Back in March, my wife and I enjoyed a private five-course tasting menu aboard the Azalea, a 40-foot catamaran operated by True Bermuda Charters. Aside from the captain, first mate, and chef, there wasn't another soul in sight as we cruised around Hamilton Harbour.
Co-owner Nicole Patracuolla had watched demand for her charters dwindle during the pandemic, so she shifted from group excursions and corporate events to more intimate sails like ours. "Switching gears to bespoke dinners has definitely helped attract new clients," Patracuolla told me.
You'll find that same mindset most places you look in Bermuda, where existing businesses are reinventing themselves and new projects are bolstering the tourism economy. Taken together, these innovations have helped turn a small Atlantic nation known for its relaxed vibes, candy-colored cottages, and palm-lined islets into a forward-thinking destination — one that's ready for whatever the future holds.
Related: The Best Things to Do in Bermuda
"The key is to stay nimble," Patracuolla says. Here's how Bermuda is doing it.
L. F. Wade International Airport has a brand-new $400 million terminal that opened in December. Featuring a number of firsts for Bermuda, including six covered Jetways, automated immigration gates, and free on-site COVID testing, the 288,000-square-foot facility is served by two-hour flights from numerous East Coast cities. Airlines have recently added new nonstops to and from Charlotte, North Carolina; London Heathrow; and Ponta Delgada, in the Azores.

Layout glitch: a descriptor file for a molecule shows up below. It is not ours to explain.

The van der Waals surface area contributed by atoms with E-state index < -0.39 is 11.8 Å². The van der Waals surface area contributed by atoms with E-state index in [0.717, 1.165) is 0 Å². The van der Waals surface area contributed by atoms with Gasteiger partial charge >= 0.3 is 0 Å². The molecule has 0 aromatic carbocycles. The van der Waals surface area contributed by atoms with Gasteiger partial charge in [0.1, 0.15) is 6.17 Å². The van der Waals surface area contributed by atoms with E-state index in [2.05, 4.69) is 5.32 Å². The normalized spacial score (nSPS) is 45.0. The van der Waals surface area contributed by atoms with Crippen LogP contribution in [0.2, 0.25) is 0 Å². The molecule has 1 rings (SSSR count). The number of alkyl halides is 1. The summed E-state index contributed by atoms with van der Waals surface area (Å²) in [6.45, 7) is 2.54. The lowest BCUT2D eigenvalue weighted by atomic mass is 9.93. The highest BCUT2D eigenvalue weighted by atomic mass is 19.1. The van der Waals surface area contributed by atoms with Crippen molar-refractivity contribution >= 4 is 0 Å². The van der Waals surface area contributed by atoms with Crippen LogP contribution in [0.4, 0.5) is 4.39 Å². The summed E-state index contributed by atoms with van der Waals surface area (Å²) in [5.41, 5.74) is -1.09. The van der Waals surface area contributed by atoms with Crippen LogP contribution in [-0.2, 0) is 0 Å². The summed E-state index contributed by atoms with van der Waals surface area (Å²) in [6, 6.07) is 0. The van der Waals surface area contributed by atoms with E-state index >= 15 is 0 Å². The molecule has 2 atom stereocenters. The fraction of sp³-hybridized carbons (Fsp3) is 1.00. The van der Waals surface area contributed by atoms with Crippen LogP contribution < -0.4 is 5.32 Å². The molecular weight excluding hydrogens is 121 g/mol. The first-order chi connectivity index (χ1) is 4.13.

Just a 10-minute taxi ride from the airport, the St. Regis Bermuda (doubles from $910) is a 120-room luxury resort that opened in May. Home to the country's first casino and flanked by a powdery pink-sand beach, the hotel is also selling 30 two- and three-bedroom residences, starting at $1.6 million. In another first for Bermuda, owners of the St. Regis condos will also be entitled to permanently live and work on the island, thanks to regulations approved by the government in March.
Going to Sea
This British territory has been a cruise destination for decades, but of the 196 ships scheduled to arrive in 2020, only four made it to Bermuda before sailings were paused. Partly in response to the loss of that industry, which brings in $167 million a year, the island has persuaded major lines to make the country their home port for the first time. Royal Caribbean (from $938 per person) will offer seven-night cruises from Bermuda to the Bahamas and back in July and August, while Viking (from $1,799 per person) has planned eight-day voyages that circumnavigate the island this summer.
Other innovations are making it easier and more convenient to get around on land. Visitors can now hop behind the wheel of a variety of electric vehicles, including two-door cars with sunroofs from Localmotion and drop-top electric Hummer HXT SUVs from Rugged Rentals. Two sections of the 18-mile Bermuda Railway Trail have been linked by a new bridge over Flatts Inlet, creating a continuous biking route between Shelly Bay Beach and Palmetto Park, near Hamilton.
A version of this story first appeared in the July 2021 issue of Travel + Leisure under the headline Ready for Anything.